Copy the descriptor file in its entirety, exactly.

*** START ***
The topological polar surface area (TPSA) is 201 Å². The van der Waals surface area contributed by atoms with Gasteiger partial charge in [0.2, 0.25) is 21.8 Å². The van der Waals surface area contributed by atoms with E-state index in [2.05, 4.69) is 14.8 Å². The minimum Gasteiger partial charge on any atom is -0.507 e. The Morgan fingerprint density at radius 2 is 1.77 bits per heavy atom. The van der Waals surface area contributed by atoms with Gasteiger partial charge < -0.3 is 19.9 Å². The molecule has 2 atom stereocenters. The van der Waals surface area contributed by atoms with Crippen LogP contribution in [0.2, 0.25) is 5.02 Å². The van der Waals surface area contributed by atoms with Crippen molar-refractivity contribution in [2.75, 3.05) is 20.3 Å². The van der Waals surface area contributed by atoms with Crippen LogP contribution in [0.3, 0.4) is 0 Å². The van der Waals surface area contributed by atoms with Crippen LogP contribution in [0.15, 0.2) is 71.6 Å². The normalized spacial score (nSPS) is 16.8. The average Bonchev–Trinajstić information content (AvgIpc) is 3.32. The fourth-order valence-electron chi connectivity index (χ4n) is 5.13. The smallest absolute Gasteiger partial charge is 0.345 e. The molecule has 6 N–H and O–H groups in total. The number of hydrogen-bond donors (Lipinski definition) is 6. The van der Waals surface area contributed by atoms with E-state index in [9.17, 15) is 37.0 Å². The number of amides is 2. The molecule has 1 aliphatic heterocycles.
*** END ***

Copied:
The topological polar surface area (TPSA) is 201 Å². The van der Waals surface area contributed by atoms with Gasteiger partial charge in [0.2, 0.25) is 21.8 Å². The van der Waals surface area contributed by atoms with E-state index in [2.05, 4.69) is 14.8 Å². The minimum Gasteiger partial charge on any atom is -0.507 e. The Morgan fingerprint density at radius 2 is 1.77 bits per heavy atom. The van der Waals surface area contributed by atoms with Gasteiger partial charge < -0.3 is 19.9 Å². The molecule has 2 atom stereocenters. The van der Waals surface area contributed by atoms with Crippen LogP contribution in [0.2, 0.25) is 5.02 Å². The van der Waals surface area contributed by atoms with Crippen molar-refractivity contribution in [2.75, 3.05) is 20.3 Å². The van der Waals surface area contributed by atoms with Crippen LogP contribution in [0.3, 0.4) is 0 Å². The van der Waals surface area contributed by atoms with Crippen LogP contribution in [0.15, 0.2) is 71.6 Å². The normalized spacial score (nSPS) is 16.8. The average Bonchev–Trinajstić information content (AvgIpc) is 3.32. The fourth-order valence-electron chi connectivity index (χ4n) is 5.13. The smallest absolute Gasteiger partial charge is 0.345 e. The molecule has 6 N–H and O–H groups in total. The number of hydrogen-bond donors (Lipinski definition) is 6. The van der Waals surface area contributed by atoms with E-state index in [9.17, 15) is 37.0 Å². The number of amides is 2. The molecule has 1 aliphatic heterocycles.